Look back at the newsy past 12 months, and many of the biggest local news stories of 2017 dealt with departures.
The stories include the death of Buffalo Police Office Craig Lehner, the removal of Carl Paladino from the Buffalo school board, Ross Cellino's split from the legal duo of Cellino and Barnes, management shakeups at professional football and hockey teams, and the abrupt resignation of local Empire State Development leader Sam Hoyt.
This region also celebrated a few arrivals – the move of Children's Hospital to its new building on the Buffalo Medical Campus, the opening of the new University at Buffalo medical school, and the arrival of ride-hailing companies Uber and Lyft, an honorable mention in the newsroom survey of local stories of the year.
The black sewage discharge into Niagara Falls, the improper classification of suicide attempts in county jail, controversies with Congressman Chris Collins, and the ongoing opioid drug crisis edged out a few other important stories that would have otherwise made the list.
Those honorable mentions include the deaths of Wardell Davis and Jose Hernandez-Rossy during arrests by Buffalo police, embezzlement charges against University at Buffalo Vice President Dennis Black, and the flooding of the Lake Ontario shoreline. The December death of M&T Bank Chairman Robert G. Wilmers also shook the community.
With that in mind, here are The Buffalo News' Top 10 local stories for 2017.
1. 'K-9 43, rest in peace'
The region plunged into mourning after Buffalo Police Officer Craig Lehner died in a dive training accident in October. Divers from police and fire departments from across the region and state searched for him. His body was recovered from the Niagara River five days after he disappeared.
Law enforcement officers from around the United States and Canada mourned Lehner, a K-9 officer, at his funeral at KeyBank Center.
"May God bless you. K-9 43, rest in peace," Police Commissioner Daniel Derenda said at the funeral service, believed to be the largest ever for a law enforcement officer in Western New York.
Residents lined the streets during the procession to his gravesite at Forest Lawn. Gov. Andrew Cuomo ordered all flags flown at half staff.
Lehner left behind his faithful German shepherd, Shield, who remains on active duty with the Buffalo Police Department.
2. School board to Carl: You're done here
Carl Paladino, the polarizing and controversial public figure who joined the Buffalo school board in 2013, was kicked off the board by state Education Commissioner MaryEllen Elia in August. Elia ruled that Paladino broke education and municipal law by publicly sharing confidential information about contract negotiations with the teachers union.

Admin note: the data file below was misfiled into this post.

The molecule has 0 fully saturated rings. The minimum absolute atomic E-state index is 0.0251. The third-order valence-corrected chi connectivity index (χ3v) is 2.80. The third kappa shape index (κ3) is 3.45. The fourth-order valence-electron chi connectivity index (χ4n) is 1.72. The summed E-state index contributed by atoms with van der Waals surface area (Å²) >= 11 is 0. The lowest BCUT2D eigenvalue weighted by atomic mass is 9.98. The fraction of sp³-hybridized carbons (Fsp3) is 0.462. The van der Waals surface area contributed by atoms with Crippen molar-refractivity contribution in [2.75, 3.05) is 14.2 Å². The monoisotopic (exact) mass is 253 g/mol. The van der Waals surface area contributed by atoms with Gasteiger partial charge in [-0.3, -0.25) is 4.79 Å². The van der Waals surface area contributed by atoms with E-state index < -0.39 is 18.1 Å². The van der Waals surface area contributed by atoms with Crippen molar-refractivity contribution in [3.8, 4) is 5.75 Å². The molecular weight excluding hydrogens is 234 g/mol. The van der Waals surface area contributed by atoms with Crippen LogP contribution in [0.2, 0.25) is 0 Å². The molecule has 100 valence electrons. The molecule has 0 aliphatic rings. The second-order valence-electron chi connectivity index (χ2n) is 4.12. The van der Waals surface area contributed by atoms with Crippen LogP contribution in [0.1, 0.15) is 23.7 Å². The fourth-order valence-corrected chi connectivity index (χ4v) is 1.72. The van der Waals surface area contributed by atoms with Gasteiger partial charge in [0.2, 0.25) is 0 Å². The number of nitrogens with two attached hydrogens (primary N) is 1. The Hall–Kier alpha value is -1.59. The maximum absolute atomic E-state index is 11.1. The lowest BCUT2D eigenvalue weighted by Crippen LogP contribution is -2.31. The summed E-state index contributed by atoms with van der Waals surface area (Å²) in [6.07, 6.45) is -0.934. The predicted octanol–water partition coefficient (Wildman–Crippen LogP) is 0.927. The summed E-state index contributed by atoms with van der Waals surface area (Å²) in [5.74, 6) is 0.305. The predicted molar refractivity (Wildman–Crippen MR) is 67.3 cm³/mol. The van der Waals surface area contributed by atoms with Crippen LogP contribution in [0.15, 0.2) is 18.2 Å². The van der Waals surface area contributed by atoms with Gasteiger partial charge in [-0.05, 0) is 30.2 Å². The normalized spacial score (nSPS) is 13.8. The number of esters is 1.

Her ruling came after Paladino gave inflammatory statements to ArtVoice about former President Obama and his wife, which were widely condemned as racist. Paladino routinely accused school district leadership of waste and incompetence and was heavily criticized by board members, who actively sought to have him removed. He is appealing Elia's decision.
3. New arrivals at Buffalo Medical Campus
This year marked two big moves for two major medical facilities.
Women and Children's Hospital moved to the Buffalo Medical Campus in November and was renamed the John R. Oishei Children's Hospital, ending the hospital's 125-year history at its former site on Bryant Street in Buffalo. The painstakingly choreographed move of 125 patients from Bryant Street to a $270 million building on Ellicott Street went off without a hitch. On Nov. 9, a handful of staff and volunteers offered a toast to the old building before making a final exit.
One month later, leaders at the University at Buffalo cut the ribbon on a new $375 million medical school, joining hospitals, labs, medical offices and the new Oishei Children's Hospital on the Medical Campus. Work is ongoing to move the Jacobs School of Medicine and Biomedical Sciences from its former building on the UB South Campus to the new 628,000-square foot building on Main Street. Community leaders hope the move will be another positive step toward turning the Medical Campus into a national health sciences hub.
4. The stain seen around the world
Thousands of gallons of black, smelly sewer sludge spilled into the Niagara River near the Maid of the Mist dock in July, grossing out tourists and sparking international outrage.
The sewer discharge, improperly released on a beautiful summer Saturday, resulted in a $50,000 fine by the Department of Environmental Conservation against the Niagara Falls Water Board. It also prompted the governor to call for millions of dollars in investment to permanently upgrade Niagara Falls' outdated sewage treatment plant.